For Newcastle Gateshead CCG, one of the very best things occurring as a result of being part of the NHS England New Care Models programme has been the opportunity to test and evaluate new models. This example of how local areas are working to implement overall system change forms part of our managing transfers of care resource.
The confidence to test and be open to failing as well as succeeding comes from a now well-established clinical engagement forum. Frontline staff need support to explore and evaluate new ways of doing things and a cross-agency, multidisciplinary forum that includes statutory, independent and charitable organisations is stronger both in terms of planning and evaluation.
As a care home vanguard, the main focus for transfer of care has been in relation to transferring care home residents between care homes and hospitals and vice versa. This has included developing a robust plan to introduce a ‘transfer of care’ bag which will be launched before the end of 2017, and the introduction of a trusted assessment model for when patients are moving between hospital and residential intermediate care.
In terms of the ‘transfer of care’ bag, through clinical engagement the CCG has been absolutely clear that this is not about the introduction of a bag but is about raising the profile of older people living with frailty and very complex needs in care homes. The introduction of a’ transfer of care’ bag takes time to ensure all stakeholders hold a common vision and purpose – which are known contributors to implementing change successfully.
The approach to introducing trusted assessment included holding a workshop with key personnel to consider Care Quality Commission (CQC) guidance and the perspective of all stakeholders, paying attention to the direction set by national standards as well as to the clinical evidence base and anecdotal experience. Most importantly the local system considered the needs of care home residents and the impact of introducing trusted assessment in terms of the quality of care delivery, and their safety and experience./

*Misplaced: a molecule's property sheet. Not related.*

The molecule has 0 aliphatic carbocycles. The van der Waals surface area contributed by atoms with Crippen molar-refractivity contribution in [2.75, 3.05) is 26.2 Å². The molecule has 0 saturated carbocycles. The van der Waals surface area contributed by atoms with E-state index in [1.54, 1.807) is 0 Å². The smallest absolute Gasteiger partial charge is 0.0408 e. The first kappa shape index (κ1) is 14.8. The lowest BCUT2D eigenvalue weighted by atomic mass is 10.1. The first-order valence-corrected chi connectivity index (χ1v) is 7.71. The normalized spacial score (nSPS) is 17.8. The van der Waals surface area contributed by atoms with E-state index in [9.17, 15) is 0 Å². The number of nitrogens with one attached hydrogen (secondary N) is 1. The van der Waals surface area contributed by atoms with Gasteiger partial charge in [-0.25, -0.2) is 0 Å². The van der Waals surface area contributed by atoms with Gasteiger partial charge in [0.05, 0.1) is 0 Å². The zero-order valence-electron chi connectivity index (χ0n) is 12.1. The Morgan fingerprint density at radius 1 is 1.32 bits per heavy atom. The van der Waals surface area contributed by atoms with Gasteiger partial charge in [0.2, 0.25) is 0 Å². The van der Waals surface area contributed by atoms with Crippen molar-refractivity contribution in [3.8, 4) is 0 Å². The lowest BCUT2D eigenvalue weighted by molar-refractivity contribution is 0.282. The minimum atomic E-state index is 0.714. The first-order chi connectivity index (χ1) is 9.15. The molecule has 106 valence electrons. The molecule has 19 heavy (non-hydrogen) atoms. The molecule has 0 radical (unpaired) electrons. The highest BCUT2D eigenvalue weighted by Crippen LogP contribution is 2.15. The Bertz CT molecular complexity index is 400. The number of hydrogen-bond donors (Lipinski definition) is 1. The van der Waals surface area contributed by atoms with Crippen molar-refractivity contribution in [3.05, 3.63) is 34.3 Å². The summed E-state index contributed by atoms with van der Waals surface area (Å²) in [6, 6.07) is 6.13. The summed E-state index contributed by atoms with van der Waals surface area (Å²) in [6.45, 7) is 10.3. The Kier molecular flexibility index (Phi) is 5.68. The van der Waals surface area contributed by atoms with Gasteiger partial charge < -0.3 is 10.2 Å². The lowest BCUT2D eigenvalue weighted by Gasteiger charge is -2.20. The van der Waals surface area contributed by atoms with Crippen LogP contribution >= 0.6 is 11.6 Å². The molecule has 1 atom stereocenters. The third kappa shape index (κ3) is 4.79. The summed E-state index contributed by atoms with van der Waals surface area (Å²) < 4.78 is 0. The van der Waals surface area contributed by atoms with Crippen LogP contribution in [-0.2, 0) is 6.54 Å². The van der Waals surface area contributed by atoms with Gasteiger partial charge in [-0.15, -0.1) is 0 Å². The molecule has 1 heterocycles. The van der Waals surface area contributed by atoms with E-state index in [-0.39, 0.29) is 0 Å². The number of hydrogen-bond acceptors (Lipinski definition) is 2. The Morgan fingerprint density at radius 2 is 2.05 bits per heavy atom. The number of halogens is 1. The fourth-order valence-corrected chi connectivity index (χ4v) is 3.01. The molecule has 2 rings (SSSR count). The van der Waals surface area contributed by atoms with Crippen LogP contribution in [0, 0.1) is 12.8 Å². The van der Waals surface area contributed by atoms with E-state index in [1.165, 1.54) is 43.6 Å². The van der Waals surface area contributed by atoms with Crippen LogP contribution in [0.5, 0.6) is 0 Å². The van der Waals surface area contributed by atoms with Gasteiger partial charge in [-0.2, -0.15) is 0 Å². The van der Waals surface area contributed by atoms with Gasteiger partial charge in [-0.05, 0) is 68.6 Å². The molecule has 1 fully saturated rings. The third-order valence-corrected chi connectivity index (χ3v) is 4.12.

Trusted assessment is expected to result in earlier discharge planning and improved patient flow. To measure these, however, partners have learned that a baseline for comparison is needed and time needs to be spent working out how best to collate this. There is also an opportunity to think about broader learning and metrics such as decision making, time frames and any links with readmission rates.
More widely than this, learning can be shared with strategists and policy writers, for example in terms of local hospital discharge policies and with BCF initiatives.
Underpinning the work is an agreed set of best practice standards relating to transfers from one care setting to another. Their aim is to ensure that timely communication (verbal and written) occurs whenever a person moves from one care setting to another.
Lesley Bainbridge Lead Nurse, Care Home Vanguard Programme
Newcastle Gateshead CCG